8.38 The timing of the disclosure would need to be considered. In order to be fair to the third party, they would need to know about the GST implications prior to agreeing to the settlement. However, such a disclosure requirement may lead to the agreed settlement amount being significantly higher in those cases where it is covered by insurance. This could have a flow-on effect in increasing the costs for businesses in obtaining public or professional indemnity insurance to cover the risk of potential damages to other GST-registered persons.

8.39 Another consideration is the consequences for the insurer if they fail to disclose the information. One potential consequence would be to shift the GST liability to the insurer (as opposed to the GST-registered person) but this may create uncertainty and disputes about who is liable for the GST. Another possibility would be a separate standalone penalty on insurers who fail to disclose the information, but it may be difficult to set this penalty at the right amount to promote compliance (considering the potential cost savings from non-compliance will vary depending on the amount of the payment).

8.40 Information disclosure requirements could also lead to confusion. For example, a large number of insurance recipients are not registered for GST, but may become prompted by an information disclosure to consider whether or not GST obligations apply to them. This may lead to increased contacts and questions to insurers, advisors or Inland Revenue. One way to mitigate this could be to target the information disclosure requirement so it only applies to those insurance products where the problem is most likely to arise such as commercial property or professional liability insurance.

No law change, but provide education and guidance

8.41 The least disruptive option would be to retain the current insurance rules but provide education and guidance for advisors and GST-registered businesses.

8.42 If third party claimants were aware of the potential GST risk they could ask for advice as to who is paying the settlement amount, or the source of the settlement amount, and ask for either a GST gross-up and/or a GST indemnity.

8.43 For example, when negotiating settlement agreements, a third party could include a warranty that the payment they are receiving is not a payment of insurance or require the settlement amount be “plus GST, if any”. Under such an agreement, the third party would be able to require the payment to be grossed up by the insured party in those cases where they discover they must return output tax on an insurance payment under section 5(13) of the GST.

8.44 However, in our view, this option is unlikely to be effective. It relies on the third party (or more likely their tax and legal advisors) being both:

  • aware and sufficiently concerned about the GST risk; and
  • being able to obtain information that the insured party (or their insurer) has commercial incentives to not provide (in order to lower the third party’s expectations about the amount of an acceptable settlement).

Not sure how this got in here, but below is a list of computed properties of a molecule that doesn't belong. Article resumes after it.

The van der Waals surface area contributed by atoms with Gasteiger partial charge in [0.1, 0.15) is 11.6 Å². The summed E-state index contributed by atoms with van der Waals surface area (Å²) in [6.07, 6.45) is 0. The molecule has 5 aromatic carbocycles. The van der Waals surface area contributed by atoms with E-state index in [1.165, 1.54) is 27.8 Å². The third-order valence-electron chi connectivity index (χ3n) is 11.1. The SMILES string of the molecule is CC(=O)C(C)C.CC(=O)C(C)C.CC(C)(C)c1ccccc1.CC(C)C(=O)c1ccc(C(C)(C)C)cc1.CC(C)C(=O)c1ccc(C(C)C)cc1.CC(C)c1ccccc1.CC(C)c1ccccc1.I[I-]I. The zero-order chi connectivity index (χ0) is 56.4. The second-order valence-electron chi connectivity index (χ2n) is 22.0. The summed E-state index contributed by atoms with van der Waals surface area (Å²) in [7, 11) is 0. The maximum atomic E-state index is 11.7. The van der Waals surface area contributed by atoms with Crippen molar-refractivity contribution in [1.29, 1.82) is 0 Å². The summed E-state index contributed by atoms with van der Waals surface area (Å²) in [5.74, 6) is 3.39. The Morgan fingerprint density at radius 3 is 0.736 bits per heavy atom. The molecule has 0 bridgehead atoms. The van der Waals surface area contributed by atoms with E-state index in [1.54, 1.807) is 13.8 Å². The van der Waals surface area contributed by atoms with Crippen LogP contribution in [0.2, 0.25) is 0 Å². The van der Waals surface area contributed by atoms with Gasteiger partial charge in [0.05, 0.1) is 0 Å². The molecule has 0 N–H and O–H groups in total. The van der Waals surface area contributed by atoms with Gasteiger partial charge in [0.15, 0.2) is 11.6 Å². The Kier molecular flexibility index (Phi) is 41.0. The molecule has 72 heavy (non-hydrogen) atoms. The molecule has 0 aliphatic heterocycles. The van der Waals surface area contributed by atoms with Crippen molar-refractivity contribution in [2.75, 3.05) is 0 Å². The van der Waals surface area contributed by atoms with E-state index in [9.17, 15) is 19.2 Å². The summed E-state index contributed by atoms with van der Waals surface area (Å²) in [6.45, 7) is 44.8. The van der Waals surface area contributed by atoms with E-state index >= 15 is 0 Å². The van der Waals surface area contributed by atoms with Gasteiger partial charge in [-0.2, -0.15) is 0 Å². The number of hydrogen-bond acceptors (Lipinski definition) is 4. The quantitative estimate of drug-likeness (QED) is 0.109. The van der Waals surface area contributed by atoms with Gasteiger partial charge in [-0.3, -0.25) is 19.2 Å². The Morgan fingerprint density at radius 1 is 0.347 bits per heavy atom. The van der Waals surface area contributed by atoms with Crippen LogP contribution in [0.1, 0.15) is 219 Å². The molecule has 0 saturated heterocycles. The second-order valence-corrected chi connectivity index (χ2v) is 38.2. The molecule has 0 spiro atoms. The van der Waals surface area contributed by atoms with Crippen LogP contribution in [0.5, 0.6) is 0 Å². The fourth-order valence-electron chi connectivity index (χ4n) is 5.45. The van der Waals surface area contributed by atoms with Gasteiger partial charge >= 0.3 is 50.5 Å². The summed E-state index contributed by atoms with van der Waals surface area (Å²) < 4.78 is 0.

8.45 Also, just because the settlement agreement includes a “plus GST if any” clause or a GST indemnity it does not mean that the recipient will return GST on insurance payments as they may mistakenly believe that the payment is not subject to GST. If the recipient of an insurance payment fails to return GST, they could be liable for penalties and interest if the error is subsequently identified. The third party could also be exposed in cases where the insured party goes out of business.

8.46 It could be difficult to adequately alert the potentially affected parties (or their advisors) of the issue, particularly as negotiating a large insurance settlement will be an unlikely or rare event for most GST-registered persons.

Application date

8.47 Any law change would apply prospectively from a future date after the date the relevant legislation was enacted (which could be in 2021).

8.48 We invite submissions on how much lead time submitters consider could be necessary (for example, following enactment of any new legislation) for the affected parties to prepare their systems in order to comply with the potential legislative options discussed above.

8.49 We also invite submissions on potential compliance costs and systems impacts of the policy options described above and if there are ways to design the proposed rules to mitigate some of these impacts.

Questions for submitters

  • When a damaged third-party receives an insurance or compensation payment is it difficult for them to determine whether or not the payment comes from an insurer?
  • In what situations does the problem occur and what information is available to assess the potential scale of the problem?
  • What are the costs, benefits and practical issues associated with the policy options? How much lead time would insurers or other affected parties need to implement these options?